Review: 'Before I Burn,' by Gaute Heivoll

  • Article by: EMILY CARTER , Special to the Star Tribune
  • Updated: January 4, 2014 - 2:00 PM

FICTION: A fictionalized account of a series of fires that terrorized the author’s Norwegian hometown when he was a child.

"Before I Burn," by Gaute Heivoll

What is it about Scandinavian cultural imports that appeals to us so deeply? Is it the melancholy? Surely we have our own brand of that. The sleek warmth of the Scandi-style furniture that media bloggers obsess over after every episode of Danish crime shows featuring depressed detectives? Maybe, but that would more likely send us out after catalogs rather than sequels. My guess is it’s the chill. Not in the weather — though that, too — but definitely in the air. In all that gray light, something is waiting to burst through, full of rage and sorrow. It’s the suspense that gets us — will the fabric hold?

Gaute Heivoll’s taut, tense and tragic book, “Before I Burn,” is an example of this kind of torque at its best. Examining a wave of arson fires that terrorized his hometown in the ’70s, Heivoll — who’s also a main character in the “novel” — flits back and forth in time. He interviews the very old and remembers the very young. He rents a room near the town lake and describes its cold loveliness. All of this is first-rate, fraught with the unsaid. But where Heivoll really shines is when he vaults himself into the mind of the arsonist.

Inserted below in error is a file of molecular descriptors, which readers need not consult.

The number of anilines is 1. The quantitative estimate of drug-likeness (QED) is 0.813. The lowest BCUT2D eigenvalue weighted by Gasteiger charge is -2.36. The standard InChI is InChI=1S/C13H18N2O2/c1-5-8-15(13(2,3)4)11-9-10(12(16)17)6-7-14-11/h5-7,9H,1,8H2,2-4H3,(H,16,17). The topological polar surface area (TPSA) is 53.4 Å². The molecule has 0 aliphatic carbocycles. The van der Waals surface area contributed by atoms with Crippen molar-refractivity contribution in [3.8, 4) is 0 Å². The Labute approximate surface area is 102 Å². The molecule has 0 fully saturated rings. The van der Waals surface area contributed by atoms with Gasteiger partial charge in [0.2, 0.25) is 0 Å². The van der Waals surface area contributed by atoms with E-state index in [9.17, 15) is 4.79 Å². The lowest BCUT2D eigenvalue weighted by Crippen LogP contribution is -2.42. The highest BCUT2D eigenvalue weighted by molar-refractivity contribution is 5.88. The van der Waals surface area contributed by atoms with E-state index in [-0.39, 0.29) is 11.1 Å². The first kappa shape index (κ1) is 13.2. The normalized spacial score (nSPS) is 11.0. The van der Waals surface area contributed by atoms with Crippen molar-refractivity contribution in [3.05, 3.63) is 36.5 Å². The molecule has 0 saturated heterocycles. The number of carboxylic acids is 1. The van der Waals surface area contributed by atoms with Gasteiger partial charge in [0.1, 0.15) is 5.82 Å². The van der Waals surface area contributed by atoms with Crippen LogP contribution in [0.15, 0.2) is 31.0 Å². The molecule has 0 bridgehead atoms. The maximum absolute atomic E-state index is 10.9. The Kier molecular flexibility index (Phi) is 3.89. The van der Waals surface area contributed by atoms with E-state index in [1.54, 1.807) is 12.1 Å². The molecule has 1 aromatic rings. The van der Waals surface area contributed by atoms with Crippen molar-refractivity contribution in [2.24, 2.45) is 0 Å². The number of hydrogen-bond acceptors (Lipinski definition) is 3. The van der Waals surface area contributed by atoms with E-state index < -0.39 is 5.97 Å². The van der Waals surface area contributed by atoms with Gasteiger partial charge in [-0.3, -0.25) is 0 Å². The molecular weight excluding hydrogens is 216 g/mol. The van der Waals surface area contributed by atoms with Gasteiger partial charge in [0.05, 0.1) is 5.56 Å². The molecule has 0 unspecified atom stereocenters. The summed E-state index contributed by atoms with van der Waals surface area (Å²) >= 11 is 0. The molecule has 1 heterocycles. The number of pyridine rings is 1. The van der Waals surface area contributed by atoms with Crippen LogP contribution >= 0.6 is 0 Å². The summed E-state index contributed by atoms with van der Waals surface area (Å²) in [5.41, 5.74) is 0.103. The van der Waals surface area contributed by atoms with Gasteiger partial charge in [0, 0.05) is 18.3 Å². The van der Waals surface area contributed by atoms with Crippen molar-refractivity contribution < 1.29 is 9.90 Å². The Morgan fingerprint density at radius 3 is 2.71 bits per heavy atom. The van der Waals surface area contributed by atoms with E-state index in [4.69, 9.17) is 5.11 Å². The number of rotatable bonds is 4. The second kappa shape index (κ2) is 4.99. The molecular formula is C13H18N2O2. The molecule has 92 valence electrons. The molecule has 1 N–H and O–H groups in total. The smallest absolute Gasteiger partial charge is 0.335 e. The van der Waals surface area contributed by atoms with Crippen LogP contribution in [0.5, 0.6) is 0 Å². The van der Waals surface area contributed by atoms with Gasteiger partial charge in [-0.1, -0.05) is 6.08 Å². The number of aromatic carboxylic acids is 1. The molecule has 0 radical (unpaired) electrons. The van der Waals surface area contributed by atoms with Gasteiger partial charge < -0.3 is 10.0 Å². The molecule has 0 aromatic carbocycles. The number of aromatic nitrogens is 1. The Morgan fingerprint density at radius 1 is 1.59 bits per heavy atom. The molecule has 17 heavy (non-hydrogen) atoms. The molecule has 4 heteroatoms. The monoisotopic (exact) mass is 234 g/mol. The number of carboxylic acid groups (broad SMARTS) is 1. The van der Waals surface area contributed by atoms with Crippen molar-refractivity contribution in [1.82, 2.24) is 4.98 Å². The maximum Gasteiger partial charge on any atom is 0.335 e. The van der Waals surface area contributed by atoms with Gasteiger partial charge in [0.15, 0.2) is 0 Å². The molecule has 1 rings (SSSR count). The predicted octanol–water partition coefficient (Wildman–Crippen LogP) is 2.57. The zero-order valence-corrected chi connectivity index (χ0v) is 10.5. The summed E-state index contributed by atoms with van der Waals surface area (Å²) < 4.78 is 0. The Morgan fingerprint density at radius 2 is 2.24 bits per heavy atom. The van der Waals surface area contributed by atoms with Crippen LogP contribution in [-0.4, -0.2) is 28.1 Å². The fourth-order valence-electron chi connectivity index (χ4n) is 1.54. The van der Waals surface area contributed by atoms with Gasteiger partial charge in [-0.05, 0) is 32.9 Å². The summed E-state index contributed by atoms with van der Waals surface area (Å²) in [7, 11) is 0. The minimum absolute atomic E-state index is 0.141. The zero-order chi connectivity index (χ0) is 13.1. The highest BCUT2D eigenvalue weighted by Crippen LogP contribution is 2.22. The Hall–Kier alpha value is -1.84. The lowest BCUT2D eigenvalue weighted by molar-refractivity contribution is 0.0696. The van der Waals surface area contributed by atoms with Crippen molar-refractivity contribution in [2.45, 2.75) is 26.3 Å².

We know early on who is setting the fires, and, superficially, we can even guess why. What Heivoll does is take us inside the mind of someone who is tormented and teased by the idea of success. In a town that values “the sunny side of life” and a sort of cheerful conformity, there is no room for greatness of any kind, and certainly no room for failure. Heivoll describes the arsonist’s actions and thoughts with a kind of humble detachment, which makes the mental illness that shimmers into view all the more frightening. In a way, it’s a cautionary tale about someone who wanted, as they say, “to put themselves forward” in a land where everything must stay even.

The arsonist’s mind, as Heivoll describes it, is what is lurking in the light, waiting to burst through. And like all good monsters, the arsonist is frightening and tragic. In this sense, Heivoll has created the perfect Nordic Noir.

Emily Carter is the author of “Glory Goes and Gets Some.”


    By: Gaute Heivoll, translated from the Norwegian by Don Bartlett.

    Publisher: Graywolf Press, 307 pages, $26.

    Review: Winner of Norway’s Brage Prize, Heivoll’s book is tense and taut, taking us inside the mind of an arsonist in a way that is frightening and tragic.

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